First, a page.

Jenkins, producing artistic director for Jobsite Theater, the resident theater company at the David A. Straz Jr. Center for the Performing Arts in Tampa, is currently directing the black comedy God Sees Dog: Confessions of a Teenage Blockhead. Jenkins, 36, lives in Tampa Heights with his wife, Summer Bohnenkamp, three dogs and a "mess of cats.'' Performances run through Aug. 29. Showtimes: 4 p.m. Sunday, 8 p.m. Thursday-Saturday. For tickets, call (813) 229-7827.
What's on your nightstand?
Subversive Laughter: The Liberating Power of Comedy by Ronald Scott Jenkins (no relation). I loved it, it's a great book. I'd recommend it to anyone who has an interest in world cultures, clowning or comedy. Also, I am working on a Ph.D. in performance studies and am running a theater, so I'm always reading a lot of theory and scripts.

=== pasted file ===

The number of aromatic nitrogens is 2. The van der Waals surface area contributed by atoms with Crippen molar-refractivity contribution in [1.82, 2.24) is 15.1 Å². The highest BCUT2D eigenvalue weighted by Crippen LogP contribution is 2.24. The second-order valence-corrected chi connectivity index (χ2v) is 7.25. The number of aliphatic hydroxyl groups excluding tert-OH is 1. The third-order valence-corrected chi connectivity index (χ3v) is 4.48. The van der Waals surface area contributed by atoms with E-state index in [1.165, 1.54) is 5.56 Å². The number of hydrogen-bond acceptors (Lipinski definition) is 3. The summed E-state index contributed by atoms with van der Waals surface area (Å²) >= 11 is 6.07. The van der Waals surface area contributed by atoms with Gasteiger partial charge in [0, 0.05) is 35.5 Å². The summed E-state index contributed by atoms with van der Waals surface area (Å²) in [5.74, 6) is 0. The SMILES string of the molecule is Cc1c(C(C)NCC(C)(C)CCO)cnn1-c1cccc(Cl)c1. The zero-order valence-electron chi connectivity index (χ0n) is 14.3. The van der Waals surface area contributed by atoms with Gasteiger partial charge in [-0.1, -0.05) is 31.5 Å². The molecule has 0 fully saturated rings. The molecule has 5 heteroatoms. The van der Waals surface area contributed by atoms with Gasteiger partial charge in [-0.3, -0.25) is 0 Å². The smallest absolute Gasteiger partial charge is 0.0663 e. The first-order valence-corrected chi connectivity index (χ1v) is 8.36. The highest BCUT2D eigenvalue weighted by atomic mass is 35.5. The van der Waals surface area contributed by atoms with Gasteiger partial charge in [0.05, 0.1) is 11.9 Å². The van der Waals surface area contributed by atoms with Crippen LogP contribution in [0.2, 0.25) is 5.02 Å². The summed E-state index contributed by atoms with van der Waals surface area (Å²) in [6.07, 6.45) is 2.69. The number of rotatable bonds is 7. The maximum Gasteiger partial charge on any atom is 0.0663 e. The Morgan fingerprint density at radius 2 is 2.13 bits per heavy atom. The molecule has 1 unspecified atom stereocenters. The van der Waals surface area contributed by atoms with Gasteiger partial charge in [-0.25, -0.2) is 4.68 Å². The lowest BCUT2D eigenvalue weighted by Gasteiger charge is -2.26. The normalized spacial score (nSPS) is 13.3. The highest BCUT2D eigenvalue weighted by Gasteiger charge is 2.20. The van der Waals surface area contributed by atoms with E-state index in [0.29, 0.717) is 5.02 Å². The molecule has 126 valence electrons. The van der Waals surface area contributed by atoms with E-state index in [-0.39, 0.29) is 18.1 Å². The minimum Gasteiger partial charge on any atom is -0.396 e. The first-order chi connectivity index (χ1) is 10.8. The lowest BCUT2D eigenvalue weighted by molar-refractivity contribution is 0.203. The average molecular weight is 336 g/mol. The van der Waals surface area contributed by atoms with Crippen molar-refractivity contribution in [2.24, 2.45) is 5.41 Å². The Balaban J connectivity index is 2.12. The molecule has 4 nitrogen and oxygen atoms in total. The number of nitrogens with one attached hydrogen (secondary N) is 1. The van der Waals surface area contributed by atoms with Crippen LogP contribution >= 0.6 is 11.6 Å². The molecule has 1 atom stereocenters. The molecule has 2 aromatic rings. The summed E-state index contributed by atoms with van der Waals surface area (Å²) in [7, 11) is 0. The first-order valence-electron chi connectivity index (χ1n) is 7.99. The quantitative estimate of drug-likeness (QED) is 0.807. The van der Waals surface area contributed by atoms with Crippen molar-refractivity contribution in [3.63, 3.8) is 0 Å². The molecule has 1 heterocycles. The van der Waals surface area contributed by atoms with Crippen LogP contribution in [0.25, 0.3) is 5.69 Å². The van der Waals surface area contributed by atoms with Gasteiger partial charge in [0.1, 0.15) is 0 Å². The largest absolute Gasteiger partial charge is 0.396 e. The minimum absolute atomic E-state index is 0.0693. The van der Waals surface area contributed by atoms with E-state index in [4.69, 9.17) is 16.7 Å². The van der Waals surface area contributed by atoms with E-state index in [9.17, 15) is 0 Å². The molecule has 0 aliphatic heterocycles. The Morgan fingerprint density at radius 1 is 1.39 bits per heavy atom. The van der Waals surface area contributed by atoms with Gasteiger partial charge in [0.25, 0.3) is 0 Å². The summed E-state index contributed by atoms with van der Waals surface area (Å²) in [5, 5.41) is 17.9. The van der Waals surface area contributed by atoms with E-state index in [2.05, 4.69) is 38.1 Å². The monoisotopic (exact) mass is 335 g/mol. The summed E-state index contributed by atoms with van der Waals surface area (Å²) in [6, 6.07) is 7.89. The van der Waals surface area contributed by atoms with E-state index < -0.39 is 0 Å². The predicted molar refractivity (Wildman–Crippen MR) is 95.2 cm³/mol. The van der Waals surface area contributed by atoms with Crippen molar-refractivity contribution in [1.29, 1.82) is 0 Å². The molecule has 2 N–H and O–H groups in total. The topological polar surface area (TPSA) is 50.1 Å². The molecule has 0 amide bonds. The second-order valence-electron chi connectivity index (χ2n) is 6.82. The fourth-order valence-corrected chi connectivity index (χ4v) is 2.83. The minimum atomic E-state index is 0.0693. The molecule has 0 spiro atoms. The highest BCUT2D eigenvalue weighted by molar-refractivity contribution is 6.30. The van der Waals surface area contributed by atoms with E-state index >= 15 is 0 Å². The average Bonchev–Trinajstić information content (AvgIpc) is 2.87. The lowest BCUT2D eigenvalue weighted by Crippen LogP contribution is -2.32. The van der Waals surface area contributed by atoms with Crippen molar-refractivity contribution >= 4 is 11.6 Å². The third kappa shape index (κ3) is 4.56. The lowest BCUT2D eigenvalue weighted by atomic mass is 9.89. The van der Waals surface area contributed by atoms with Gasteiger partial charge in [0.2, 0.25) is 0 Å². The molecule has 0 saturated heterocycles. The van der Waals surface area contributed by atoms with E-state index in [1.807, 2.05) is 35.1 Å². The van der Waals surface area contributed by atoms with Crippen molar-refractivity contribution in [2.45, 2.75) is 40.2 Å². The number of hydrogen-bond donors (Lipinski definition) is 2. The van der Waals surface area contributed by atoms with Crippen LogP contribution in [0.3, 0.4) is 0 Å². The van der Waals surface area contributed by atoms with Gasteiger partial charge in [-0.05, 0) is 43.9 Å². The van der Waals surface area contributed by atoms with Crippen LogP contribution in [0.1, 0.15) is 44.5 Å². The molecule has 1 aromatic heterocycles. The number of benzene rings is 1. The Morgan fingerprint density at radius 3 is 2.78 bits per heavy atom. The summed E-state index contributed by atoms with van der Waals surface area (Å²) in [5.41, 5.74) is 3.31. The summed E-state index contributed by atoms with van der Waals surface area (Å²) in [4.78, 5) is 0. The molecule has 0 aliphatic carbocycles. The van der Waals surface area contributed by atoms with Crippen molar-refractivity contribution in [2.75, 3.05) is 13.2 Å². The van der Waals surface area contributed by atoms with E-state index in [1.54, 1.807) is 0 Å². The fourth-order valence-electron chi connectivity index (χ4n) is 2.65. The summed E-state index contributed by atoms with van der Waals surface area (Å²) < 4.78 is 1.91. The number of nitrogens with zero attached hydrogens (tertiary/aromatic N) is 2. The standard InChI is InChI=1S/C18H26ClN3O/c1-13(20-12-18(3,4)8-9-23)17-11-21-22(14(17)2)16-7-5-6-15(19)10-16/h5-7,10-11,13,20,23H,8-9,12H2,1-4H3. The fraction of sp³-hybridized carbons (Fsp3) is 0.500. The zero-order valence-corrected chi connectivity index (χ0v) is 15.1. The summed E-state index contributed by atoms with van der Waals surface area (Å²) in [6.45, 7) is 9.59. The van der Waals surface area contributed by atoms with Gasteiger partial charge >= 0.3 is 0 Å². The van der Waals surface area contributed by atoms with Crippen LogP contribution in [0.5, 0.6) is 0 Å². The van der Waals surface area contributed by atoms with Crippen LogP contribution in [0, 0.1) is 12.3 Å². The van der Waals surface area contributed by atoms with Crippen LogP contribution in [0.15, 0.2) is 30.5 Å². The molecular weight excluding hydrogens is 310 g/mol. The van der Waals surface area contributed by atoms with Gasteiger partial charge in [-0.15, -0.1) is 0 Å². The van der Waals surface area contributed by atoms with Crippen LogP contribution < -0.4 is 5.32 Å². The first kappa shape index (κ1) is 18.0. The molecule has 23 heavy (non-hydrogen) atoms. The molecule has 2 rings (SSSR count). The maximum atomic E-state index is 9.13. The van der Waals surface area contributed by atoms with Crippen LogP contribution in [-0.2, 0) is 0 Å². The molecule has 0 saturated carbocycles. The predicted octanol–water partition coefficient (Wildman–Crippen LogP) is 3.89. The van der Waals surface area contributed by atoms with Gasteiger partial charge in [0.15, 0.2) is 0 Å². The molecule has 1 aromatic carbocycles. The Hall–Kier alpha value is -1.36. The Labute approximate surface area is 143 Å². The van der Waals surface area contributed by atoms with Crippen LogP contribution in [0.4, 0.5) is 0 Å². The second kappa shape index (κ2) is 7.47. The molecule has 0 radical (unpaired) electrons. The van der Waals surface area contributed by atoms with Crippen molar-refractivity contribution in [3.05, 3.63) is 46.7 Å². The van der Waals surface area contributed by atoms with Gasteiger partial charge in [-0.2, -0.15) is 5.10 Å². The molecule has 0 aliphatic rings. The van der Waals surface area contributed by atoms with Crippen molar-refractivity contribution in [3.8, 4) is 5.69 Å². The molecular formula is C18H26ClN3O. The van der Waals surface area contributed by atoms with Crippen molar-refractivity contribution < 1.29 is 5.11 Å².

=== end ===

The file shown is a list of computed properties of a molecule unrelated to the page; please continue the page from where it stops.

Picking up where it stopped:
Since you're focusing on scripts through your studying, who do you think we should keep an eye on?
Always pay attention to anything coming out from Neil LaBute, Conor McPherson, Martin McDonagh and Sarah Ruhl.
How old were you when you realized that dog was god spelled backward?
I was actually probably older when I realized that dog was an anagram for god. . . . Those words appear together in the play as part of a very funny line, "You know they say a dog sees God in his master, a cat just looks in the mirror."
Piper Castillo, Times staff writer